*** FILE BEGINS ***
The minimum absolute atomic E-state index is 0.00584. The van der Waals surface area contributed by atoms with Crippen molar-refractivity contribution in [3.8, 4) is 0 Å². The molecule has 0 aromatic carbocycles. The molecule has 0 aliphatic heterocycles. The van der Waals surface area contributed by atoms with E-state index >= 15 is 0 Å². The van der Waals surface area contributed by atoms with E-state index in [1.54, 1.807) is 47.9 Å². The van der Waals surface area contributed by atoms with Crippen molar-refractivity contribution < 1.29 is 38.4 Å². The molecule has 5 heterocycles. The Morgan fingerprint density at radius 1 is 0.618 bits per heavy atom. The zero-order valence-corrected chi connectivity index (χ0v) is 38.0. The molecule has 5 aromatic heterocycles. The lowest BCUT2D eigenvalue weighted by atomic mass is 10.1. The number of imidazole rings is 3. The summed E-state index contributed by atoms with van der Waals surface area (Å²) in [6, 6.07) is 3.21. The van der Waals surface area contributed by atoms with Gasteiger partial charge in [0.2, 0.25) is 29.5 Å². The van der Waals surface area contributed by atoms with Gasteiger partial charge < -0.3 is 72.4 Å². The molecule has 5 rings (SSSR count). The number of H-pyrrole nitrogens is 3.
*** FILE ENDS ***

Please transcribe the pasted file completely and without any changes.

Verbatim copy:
The minimum absolute atomic E-state index is 0.00584. The van der Waals surface area contributed by atoms with Crippen molar-refractivity contribution in [3.8, 4) is 0 Å². The molecule has 0 aromatic carbocycles. The molecule has 0 aliphatic heterocycles. The van der Waals surface area contributed by atoms with E-state index >= 15 is 0 Å². The van der Waals surface area contributed by atoms with E-state index in [1.54, 1.807) is 47.9 Å². The van der Waals surface area contributed by atoms with Crippen molar-refractivity contribution < 1.29 is 38.4 Å². The molecule has 5 heterocycles. The Morgan fingerprint density at radius 1 is 0.618 bits per heavy atom. The zero-order valence-corrected chi connectivity index (χ0v) is 38.0. The molecule has 5 aromatic heterocycles. The lowest BCUT2D eigenvalue weighted by atomic mass is 10.1. The number of imidazole rings is 3. The summed E-state index contributed by atoms with van der Waals surface area (Å²) in [6, 6.07) is 3.21. The van der Waals surface area contributed by atoms with Gasteiger partial charge in [0.2, 0.25) is 29.5 Å². The van der Waals surface area contributed by atoms with Gasteiger partial charge < -0.3 is 72.4 Å². The molecule has 5 rings (SSSR count). The number of H-pyrrole nitrogens is 3.